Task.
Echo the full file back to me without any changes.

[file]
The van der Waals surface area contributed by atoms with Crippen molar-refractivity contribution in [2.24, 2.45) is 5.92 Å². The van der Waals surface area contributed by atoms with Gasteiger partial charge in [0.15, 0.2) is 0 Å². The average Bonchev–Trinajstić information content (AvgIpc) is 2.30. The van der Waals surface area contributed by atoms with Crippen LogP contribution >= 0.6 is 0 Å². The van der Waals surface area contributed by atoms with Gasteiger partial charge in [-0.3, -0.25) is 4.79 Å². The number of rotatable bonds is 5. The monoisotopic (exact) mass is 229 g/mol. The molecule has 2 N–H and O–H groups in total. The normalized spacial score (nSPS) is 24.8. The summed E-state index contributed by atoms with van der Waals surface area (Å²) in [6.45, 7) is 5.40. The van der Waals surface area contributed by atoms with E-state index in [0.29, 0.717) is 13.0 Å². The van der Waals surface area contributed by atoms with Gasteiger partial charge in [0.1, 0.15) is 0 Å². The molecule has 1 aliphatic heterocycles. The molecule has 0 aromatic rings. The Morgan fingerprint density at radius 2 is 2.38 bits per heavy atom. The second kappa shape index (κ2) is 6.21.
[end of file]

The van der Waals surface area contributed by atoms with Crippen molar-refractivity contribution in [2.24, 2.45) is 5.92 Å². The van der Waals surface area contributed by atoms with Gasteiger partial charge in [0.15, 0.2) is 0 Å². The average Bonchev–Trinajstić information content (AvgIpc) is 2.30. The van der Waals surface area contributed by atoms with Crippen LogP contribution >= 0.6 is 0 Å². The van der Waals surface area contributed by atoms with Gasteiger partial charge in [-0.3, -0.25) is 4.79 Å². The number of rotatable bonds is 5. The monoisotopic (exact) mass is 229 g/mol. The molecule has 2 N–H and O–H groups in total. The normalized spacial score (nSPS) is 24.8. The summed E-state index contributed by atoms with van der Waals surface area (Å²) in [6.45, 7) is 5.40. The van der Waals surface area contributed by atoms with E-state index in [0.29, 0.717) is 13.0 Å². The van der Waals surface area contributed by atoms with Gasteiger partial charge in [0.1, 0.15) is 0 Å². The molecule has 1 aliphatic heterocycles. The molecule has 0 aromatic rings. The Morgan fingerprint density at radius 2 is 2.38 bits per heavy atom. The second kappa shape index (κ2) is 6.21.